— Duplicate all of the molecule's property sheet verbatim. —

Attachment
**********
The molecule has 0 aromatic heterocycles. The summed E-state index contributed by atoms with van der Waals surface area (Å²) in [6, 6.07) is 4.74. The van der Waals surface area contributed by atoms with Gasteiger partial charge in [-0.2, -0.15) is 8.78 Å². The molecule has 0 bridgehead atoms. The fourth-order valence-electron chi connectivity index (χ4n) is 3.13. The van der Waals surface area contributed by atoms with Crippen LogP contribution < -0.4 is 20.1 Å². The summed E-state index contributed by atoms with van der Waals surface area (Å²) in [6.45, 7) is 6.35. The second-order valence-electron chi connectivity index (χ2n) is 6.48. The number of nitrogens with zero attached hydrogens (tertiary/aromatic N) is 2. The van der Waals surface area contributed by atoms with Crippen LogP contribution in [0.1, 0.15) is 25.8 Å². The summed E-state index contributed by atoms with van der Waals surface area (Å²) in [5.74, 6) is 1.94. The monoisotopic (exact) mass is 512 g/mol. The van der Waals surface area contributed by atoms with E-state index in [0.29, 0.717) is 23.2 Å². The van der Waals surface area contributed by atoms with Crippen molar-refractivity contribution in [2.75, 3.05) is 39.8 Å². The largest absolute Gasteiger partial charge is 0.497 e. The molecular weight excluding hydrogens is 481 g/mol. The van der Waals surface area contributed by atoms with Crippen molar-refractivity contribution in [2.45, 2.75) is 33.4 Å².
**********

The molecule has 0 aromatic heterocycles. The summed E-state index contributed by atoms with van der Waals surface area (Å²) in [6, 6.07) is 4.74. The van der Waals surface area contributed by atoms with Gasteiger partial charge in [-0.2, -0.15) is 8.78 Å². The molecule has 0 bridgehead atoms. The fourth-order valence-electron chi connectivity index (χ4n) is 3.13. The van der Waals surface area contributed by atoms with Crippen LogP contribution < -0.4 is 20.1 Å². The summed E-state index contributed by atoms with van der Waals surface area (Å²) in [6.45, 7) is 6.35. The second-order valence-electron chi connectivity index (χ2n) is 6.48. The number of nitrogens with zero attached hydrogens (tertiary/aromatic N) is 2. The van der Waals surface area contributed by atoms with Crippen LogP contribution in [0.1, 0.15) is 25.8 Å². The summed E-state index contributed by atoms with van der Waals surface area (Å²) in [5.74, 6) is 1.94. The monoisotopic (exact) mass is 512 g/mol. The van der Waals surface area contributed by atoms with E-state index in [0.29, 0.717) is 23.2 Å². The van der Waals surface area contributed by atoms with Crippen molar-refractivity contribution in [2.75, 3.05) is 39.8 Å². The largest absolute Gasteiger partial charge is 0.497 e. The molecular weight excluding hydrogens is 481 g/mol. The van der Waals surface area contributed by atoms with Crippen molar-refractivity contribution in [2.45, 2.75) is 33.4 Å².